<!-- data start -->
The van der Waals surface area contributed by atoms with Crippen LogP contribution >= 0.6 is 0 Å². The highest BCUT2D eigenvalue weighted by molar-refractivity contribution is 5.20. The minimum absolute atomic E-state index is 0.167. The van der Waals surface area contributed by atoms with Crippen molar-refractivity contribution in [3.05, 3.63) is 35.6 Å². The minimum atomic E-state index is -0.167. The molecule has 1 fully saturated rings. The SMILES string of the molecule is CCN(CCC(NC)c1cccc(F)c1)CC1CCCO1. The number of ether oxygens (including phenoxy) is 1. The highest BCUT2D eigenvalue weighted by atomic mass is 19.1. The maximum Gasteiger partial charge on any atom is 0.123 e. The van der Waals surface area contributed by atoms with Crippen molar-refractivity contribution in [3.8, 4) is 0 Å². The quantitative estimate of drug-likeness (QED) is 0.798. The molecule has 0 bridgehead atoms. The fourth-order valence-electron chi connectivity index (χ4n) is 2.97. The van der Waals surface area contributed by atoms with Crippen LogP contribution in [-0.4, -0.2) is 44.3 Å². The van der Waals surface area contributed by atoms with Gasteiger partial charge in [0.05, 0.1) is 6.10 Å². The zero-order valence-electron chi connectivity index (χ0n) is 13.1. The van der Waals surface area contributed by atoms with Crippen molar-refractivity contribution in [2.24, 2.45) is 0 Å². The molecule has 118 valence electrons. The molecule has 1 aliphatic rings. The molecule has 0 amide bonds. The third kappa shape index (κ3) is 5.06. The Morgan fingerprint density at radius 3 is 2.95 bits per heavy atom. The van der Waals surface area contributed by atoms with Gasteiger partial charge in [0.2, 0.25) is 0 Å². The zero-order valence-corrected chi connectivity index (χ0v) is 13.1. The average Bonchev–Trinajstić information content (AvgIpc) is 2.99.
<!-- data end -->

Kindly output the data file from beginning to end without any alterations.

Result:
The van der Waals surface area contributed by atoms with Crippen LogP contribution >= 0.6 is 0 Å². The highest BCUT2D eigenvalue weighted by molar-refractivity contribution is 5.20. The minimum absolute atomic E-state index is 0.167. The van der Waals surface area contributed by atoms with Crippen molar-refractivity contribution in [3.05, 3.63) is 35.6 Å². The minimum atomic E-state index is -0.167. The molecule has 1 fully saturated rings. The SMILES string of the molecule is CCN(CCC(NC)c1cccc(F)c1)CC1CCCO1. The number of ether oxygens (including phenoxy) is 1. The highest BCUT2D eigenvalue weighted by atomic mass is 19.1. The maximum Gasteiger partial charge on any atom is 0.123 e. The van der Waals surface area contributed by atoms with Crippen molar-refractivity contribution in [3.8, 4) is 0 Å². The quantitative estimate of drug-likeness (QED) is 0.798. The molecule has 0 bridgehead atoms. The fourth-order valence-electron chi connectivity index (χ4n) is 2.97. The van der Waals surface area contributed by atoms with Crippen LogP contribution in [-0.4, -0.2) is 44.3 Å². The van der Waals surface area contributed by atoms with Gasteiger partial charge in [0.05, 0.1) is 6.10 Å². The zero-order valence-electron chi connectivity index (χ0n) is 13.1. The van der Waals surface area contributed by atoms with Crippen molar-refractivity contribution in [2.24, 2.45) is 0 Å². The molecule has 118 valence electrons. The molecule has 1 aliphatic rings. The molecule has 0 amide bonds. The third kappa shape index (κ3) is 5.06. The Morgan fingerprint density at radius 3 is 2.95 bits per heavy atom. The van der Waals surface area contributed by atoms with Gasteiger partial charge in [0.2, 0.25) is 0 Å². The zero-order valence-corrected chi connectivity index (χ0v) is 13.1. The average Bonchev–Trinajstić information content (AvgIpc) is 2.99.